October 1, 2009
by Cathy Woodruff
A crew of tenants and former tenants of Tollgate Apartments have a not-so-fond nickname for the old brick building on New Scotland Road in Slingerlands.
They call it “Moldgate.”
Only months ago, they were strangers who were drawn by the promise of upscale living at the newly rehabbed 21-unit historic structure, with its wood floors and high ceilings. They paid rents ranging from $1,000 to $1,600 a month, not including utilities, and say they were assured that amenities such as a washer and dryer and upgrades including a paved parking lot were soon on the way.
Now, they’re a friendly bunch of close to a dozen folks brought together through a campaign to persuade their landlord to address a long list of complaints, topped by persistent respiratory symptoms that their doctors attributed to exposure to mold.
Lou Parisi, who lived in a $1,600-a-month unit from January through August before breaking his lease and moving out because of illness, laughs when he recalls how landlady Elsa Feigenbaum touted the community-like atmosphere for the tenants.
“‘This is going to be like an Italian villa.’ That’s what she told us,” he said.
In fact, many of the tenants and former tenants now are friends, Parisi said, but not because they felt like neighbors in a villa.
“One of our biggest complaints is she portrayed it as being very upscale,” said Lou Parisi, His attorney now is working to get his security deposit returned.
Sadly, there seems to be little more the residents can do at this point, aside from the usual avenues available to aggrieved tenants.
They can move out, fight legally to recover their rent deposits, perhaps seek reimbursement for belongings damaged by mold in a basement storage area and resist any efforts to hold them responsible for future rent payments under their broken leases.
They also can complain to the state attorney general’s consumer affairs staff, which some have done.
But, at least for now, there are no state or local laws or public health regulations to trigger any enforcement action because of the mold, and Bethlehem building officials say conditions at Tollgate Apartments do not violate town building codes.
Linda Aron, who lived at Tollgate from November through August, led a charge to get the building examined by the Albany County Health Department and had hoped to see the moldy conditions resolved so she and others could stay.
The Health Department’s inspection report, provided by the county after I sent a request under the state Freedom of Information Law, confirms mold at Tollgate Apartments and recommends a number of measures to address the problem.
The recommendations include:
Seal one portion of the basement with a vapor barrier, install a properly-sized basement dehumidifier and install a properly-sized exhaust fan
Place a dehumidifier in each first-floor apartment
Replace a broken pipe that leads from the building to a dry well
Contract with an engineer to determine whether dry wells are adequately sized
The county also found a violation of state Department of Environmental Conservation regulations when a member of Feigenbaum’s staff sprayed fungicide in the basement twice in early August. Such work must be done by a certified pesticide applicator, according to county health officials.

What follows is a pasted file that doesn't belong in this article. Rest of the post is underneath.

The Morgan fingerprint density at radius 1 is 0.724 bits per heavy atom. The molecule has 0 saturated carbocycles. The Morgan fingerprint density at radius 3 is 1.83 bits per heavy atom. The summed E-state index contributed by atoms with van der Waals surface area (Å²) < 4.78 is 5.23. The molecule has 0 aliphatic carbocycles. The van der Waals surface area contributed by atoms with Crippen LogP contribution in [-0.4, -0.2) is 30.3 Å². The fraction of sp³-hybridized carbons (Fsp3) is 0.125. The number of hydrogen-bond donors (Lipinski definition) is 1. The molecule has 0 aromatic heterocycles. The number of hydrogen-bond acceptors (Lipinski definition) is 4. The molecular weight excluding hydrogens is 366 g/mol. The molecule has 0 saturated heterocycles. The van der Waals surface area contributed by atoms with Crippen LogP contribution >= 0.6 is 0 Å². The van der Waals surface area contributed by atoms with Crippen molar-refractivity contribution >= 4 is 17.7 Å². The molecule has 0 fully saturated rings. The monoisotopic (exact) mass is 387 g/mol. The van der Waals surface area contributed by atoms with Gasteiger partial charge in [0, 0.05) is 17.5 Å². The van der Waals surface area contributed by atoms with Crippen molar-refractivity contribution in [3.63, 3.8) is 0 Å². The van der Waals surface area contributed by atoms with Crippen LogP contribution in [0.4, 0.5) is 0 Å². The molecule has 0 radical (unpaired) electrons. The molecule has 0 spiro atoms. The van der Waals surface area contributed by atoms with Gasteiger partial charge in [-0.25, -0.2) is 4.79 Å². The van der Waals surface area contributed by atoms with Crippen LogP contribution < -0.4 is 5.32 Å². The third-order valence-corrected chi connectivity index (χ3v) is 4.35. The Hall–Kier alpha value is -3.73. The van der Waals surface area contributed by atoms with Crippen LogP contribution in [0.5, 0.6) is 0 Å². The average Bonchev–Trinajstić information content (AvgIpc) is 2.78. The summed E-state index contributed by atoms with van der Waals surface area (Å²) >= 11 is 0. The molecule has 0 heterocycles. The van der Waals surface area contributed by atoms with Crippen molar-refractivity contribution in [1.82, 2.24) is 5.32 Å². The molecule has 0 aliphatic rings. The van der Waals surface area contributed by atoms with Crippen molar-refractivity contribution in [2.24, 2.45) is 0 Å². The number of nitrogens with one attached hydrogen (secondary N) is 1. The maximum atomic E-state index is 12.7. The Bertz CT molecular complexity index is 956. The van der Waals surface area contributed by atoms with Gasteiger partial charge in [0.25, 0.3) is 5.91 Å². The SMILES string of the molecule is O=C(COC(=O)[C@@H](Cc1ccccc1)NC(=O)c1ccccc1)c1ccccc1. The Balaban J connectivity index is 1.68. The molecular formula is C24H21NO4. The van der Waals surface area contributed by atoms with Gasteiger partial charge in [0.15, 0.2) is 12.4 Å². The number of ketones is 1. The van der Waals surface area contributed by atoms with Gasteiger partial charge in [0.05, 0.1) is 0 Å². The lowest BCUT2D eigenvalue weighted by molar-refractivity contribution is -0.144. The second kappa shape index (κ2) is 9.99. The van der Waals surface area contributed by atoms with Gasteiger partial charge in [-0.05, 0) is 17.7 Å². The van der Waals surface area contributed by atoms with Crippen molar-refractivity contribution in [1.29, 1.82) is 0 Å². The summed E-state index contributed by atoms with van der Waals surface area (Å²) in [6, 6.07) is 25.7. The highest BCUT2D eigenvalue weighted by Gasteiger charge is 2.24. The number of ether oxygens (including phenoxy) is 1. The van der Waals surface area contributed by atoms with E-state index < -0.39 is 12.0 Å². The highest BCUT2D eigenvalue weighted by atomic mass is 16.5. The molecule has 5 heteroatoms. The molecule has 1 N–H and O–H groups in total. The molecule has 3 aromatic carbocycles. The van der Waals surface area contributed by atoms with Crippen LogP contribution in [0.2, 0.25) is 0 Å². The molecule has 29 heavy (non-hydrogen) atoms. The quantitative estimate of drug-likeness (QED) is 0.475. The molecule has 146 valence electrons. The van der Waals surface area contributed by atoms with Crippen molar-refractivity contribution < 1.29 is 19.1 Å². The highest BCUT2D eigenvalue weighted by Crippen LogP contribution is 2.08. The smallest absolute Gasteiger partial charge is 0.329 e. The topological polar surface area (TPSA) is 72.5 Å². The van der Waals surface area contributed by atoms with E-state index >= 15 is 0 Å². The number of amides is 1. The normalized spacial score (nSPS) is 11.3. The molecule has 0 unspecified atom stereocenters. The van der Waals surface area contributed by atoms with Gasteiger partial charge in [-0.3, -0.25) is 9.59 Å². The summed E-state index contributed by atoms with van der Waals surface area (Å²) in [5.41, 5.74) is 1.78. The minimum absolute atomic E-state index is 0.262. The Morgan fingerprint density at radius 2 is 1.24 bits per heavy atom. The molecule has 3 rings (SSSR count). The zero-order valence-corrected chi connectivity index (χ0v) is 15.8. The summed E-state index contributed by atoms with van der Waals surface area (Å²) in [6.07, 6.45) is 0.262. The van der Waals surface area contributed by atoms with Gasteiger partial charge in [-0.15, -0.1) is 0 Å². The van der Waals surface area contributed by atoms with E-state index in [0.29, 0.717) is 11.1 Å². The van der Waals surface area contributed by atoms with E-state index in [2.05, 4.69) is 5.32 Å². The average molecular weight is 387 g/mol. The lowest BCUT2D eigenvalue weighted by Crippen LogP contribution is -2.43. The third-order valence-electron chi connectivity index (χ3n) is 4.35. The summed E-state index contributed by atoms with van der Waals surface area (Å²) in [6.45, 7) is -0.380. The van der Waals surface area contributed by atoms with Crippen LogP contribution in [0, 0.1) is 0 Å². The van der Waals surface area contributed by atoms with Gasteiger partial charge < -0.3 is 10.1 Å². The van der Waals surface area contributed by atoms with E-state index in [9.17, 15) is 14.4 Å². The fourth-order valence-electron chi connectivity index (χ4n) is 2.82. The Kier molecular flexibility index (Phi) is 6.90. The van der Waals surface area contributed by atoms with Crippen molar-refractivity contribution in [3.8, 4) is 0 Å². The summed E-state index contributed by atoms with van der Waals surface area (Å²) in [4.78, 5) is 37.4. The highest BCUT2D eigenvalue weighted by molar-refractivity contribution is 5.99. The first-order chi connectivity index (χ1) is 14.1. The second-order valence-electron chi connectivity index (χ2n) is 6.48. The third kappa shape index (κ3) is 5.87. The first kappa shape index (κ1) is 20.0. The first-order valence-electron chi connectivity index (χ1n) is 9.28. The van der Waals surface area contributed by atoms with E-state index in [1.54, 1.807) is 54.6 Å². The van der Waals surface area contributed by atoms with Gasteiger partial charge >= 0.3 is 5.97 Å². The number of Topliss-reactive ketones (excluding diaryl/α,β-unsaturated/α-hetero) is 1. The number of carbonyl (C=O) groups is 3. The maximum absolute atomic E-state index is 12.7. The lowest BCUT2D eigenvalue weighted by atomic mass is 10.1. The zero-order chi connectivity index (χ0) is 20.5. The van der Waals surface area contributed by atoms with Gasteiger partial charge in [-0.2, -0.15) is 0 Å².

I tried to reach Feigenbaum at the office of her company, Quality City Homes, and on her cell phone and left messages on Wednesday but did not hear back. An assistant in her office said she could have been out of cell range.
The county Health Department’s authority is limited to making inspections and offering recommendations to improve moldy conditions, said county spokeswoman Mary Duryea.
“There is no public health law with regard to mold, so we don’t have any enforcement capability,” she said. “We just respond to complaints as much as we can.”
It probably comes too late for the recent tenants of Tollgate, but there is a glimmer of hope for the future.
A state Toxic Mold Task Force made up of experts and officials from the state Health Department and other agencies is at work on recommendations that are expected to be completed in time for the next legislative session, said spokesmen for the Health Department and Department of State.
The task force is charged “to establish a comprehensive scientific study of toxic mold and assess the feasibility of further action by the Legislature or state agencies,” said Health Department spokesman Tom Allocco.
From the Advocate’s chair, it sounds like public health regulations already are overdue, and I encourage action to protect New Yorkers from mold hazards. At Tollgate, residents have suffered from asthma, headaches, sore throats, coughs and other serious symptoms that their doctors attributed to mold exposure.
One resident, Robin Matthias, said she would move out if only she could afford the moving costs so soon after moving in on June 1.
That makes it crucial for Feigenbaum to take the concerns of her tenants more seriously. With proper maintenance and attention to the mold problem, she really could have a fine, sneeze-free apartment complex to offer prospective tenants.
She has plenty of units available.
Note – Information on Riverstone Residential knowingly exposing tenants to extreme amounts of mold toxins at Toxic Mold Infested Jefferson Lakes Apartments in Baton Rouge, Louisiana. katy